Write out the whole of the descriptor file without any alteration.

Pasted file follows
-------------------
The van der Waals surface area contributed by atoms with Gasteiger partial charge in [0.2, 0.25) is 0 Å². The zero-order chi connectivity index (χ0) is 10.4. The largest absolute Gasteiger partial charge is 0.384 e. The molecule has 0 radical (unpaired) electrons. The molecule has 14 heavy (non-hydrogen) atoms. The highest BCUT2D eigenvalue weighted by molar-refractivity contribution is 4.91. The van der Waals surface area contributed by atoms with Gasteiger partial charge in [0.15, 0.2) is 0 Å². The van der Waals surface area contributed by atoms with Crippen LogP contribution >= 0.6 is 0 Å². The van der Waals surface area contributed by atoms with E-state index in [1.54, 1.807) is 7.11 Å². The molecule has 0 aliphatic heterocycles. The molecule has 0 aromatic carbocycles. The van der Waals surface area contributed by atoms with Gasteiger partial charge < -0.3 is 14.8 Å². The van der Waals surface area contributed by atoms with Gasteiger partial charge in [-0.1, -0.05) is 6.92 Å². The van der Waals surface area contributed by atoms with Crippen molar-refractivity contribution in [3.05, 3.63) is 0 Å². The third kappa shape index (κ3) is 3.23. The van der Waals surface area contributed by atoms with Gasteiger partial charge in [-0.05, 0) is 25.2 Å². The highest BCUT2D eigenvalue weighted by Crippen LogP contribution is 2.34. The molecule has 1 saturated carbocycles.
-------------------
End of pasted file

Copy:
The van der Waals surface area contributed by atoms with Gasteiger partial charge in [0.2, 0.25) is 0 Å². The zero-order chi connectivity index (χ0) is 10.4. The largest absolute Gasteiger partial charge is 0.384 e. The molecule has 0 radical (unpaired) electrons. The molecule has 14 heavy (non-hydrogen) atoms. The highest BCUT2D eigenvalue weighted by molar-refractivity contribution is 4.91. The van der Waals surface area contributed by atoms with Gasteiger partial charge in [0.15, 0.2) is 0 Å². The van der Waals surface area contributed by atoms with Crippen LogP contribution >= 0.6 is 0 Å². The van der Waals surface area contributed by atoms with E-state index in [1.54, 1.807) is 7.11 Å². The molecule has 0 aliphatic heterocycles. The molecule has 0 aromatic carbocycles. The van der Waals surface area contributed by atoms with Gasteiger partial charge < -0.3 is 14.8 Å². The van der Waals surface area contributed by atoms with Gasteiger partial charge in [-0.1, -0.05) is 6.92 Å². The van der Waals surface area contributed by atoms with Crippen molar-refractivity contribution in [3.05, 3.63) is 0 Å². The third kappa shape index (κ3) is 3.23. The van der Waals surface area contributed by atoms with Gasteiger partial charge in [-0.05, 0) is 25.2 Å². The highest BCUT2D eigenvalue weighted by Crippen LogP contribution is 2.34. The molecule has 1 saturated carbocycles.